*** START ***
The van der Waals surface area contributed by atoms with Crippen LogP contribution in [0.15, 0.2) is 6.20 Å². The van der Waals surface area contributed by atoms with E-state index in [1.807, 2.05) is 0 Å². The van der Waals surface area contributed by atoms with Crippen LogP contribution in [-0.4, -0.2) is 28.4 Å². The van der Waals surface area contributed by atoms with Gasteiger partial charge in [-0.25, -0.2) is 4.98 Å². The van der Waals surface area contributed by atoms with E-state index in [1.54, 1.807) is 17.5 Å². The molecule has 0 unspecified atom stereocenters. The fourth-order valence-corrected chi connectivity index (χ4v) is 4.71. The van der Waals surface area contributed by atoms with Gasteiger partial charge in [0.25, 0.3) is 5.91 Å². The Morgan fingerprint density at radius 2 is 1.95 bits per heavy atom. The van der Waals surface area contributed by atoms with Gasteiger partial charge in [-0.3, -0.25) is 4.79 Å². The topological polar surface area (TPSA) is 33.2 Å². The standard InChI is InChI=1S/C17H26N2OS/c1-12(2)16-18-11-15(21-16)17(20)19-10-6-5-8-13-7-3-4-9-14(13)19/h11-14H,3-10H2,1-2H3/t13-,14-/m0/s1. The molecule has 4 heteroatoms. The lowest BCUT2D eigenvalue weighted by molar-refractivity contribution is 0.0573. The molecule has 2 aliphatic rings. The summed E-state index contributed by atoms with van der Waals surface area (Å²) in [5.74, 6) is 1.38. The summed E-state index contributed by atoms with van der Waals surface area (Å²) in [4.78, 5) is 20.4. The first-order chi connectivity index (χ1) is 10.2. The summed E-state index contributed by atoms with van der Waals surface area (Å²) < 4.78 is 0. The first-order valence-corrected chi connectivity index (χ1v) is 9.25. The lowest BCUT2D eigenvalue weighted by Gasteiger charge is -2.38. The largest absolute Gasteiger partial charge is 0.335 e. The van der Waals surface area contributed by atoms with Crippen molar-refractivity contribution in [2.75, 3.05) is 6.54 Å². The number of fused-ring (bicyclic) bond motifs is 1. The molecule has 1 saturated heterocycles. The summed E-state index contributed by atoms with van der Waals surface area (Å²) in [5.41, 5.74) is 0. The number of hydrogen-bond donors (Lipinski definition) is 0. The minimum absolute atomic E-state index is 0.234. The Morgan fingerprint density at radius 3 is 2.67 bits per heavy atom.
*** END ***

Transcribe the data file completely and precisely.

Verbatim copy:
The van der Waals surface area contributed by atoms with Crippen LogP contribution in [0.15, 0.2) is 6.20 Å². The van der Waals surface area contributed by atoms with E-state index in [1.807, 2.05) is 0 Å². The van der Waals surface area contributed by atoms with Crippen LogP contribution in [-0.4, -0.2) is 28.4 Å². The van der Waals surface area contributed by atoms with Gasteiger partial charge in [-0.25, -0.2) is 4.98 Å². The van der Waals surface area contributed by atoms with E-state index in [1.54, 1.807) is 17.5 Å². The molecule has 0 unspecified atom stereocenters. The fourth-order valence-corrected chi connectivity index (χ4v) is 4.71. The van der Waals surface area contributed by atoms with Gasteiger partial charge in [0.25, 0.3) is 5.91 Å². The Morgan fingerprint density at radius 2 is 1.95 bits per heavy atom. The van der Waals surface area contributed by atoms with Gasteiger partial charge in [-0.3, -0.25) is 4.79 Å². The topological polar surface area (TPSA) is 33.2 Å². The standard InChI is InChI=1S/C17H26N2OS/c1-12(2)16-18-11-15(21-16)17(20)19-10-6-5-8-13-7-3-4-9-14(13)19/h11-14H,3-10H2,1-2H3/t13-,14-/m0/s1. The molecule has 4 heteroatoms. The lowest BCUT2D eigenvalue weighted by molar-refractivity contribution is 0.0573. The molecule has 2 aliphatic rings. The summed E-state index contributed by atoms with van der Waals surface area (Å²) in [5.74, 6) is 1.38. The summed E-state index contributed by atoms with van der Waals surface area (Å²) in [4.78, 5) is 20.4. The first-order chi connectivity index (χ1) is 10.2. The summed E-state index contributed by atoms with van der Waals surface area (Å²) < 4.78 is 0. The first-order valence-corrected chi connectivity index (χ1v) is 9.25. The lowest BCUT2D eigenvalue weighted by Gasteiger charge is -2.38. The largest absolute Gasteiger partial charge is 0.335 e. The van der Waals surface area contributed by atoms with Crippen molar-refractivity contribution in [2.75, 3.05) is 6.54 Å². The number of fused-ring (bicyclic) bond motifs is 1. The molecule has 1 saturated heterocycles. The summed E-state index contributed by atoms with van der Waals surface area (Å²) in [5.41, 5.74) is 0. The number of hydrogen-bond donors (Lipinski definition) is 0. The minimum absolute atomic E-state index is 0.234. The Morgan fingerprint density at radius 3 is 2.67 bits per heavy atom.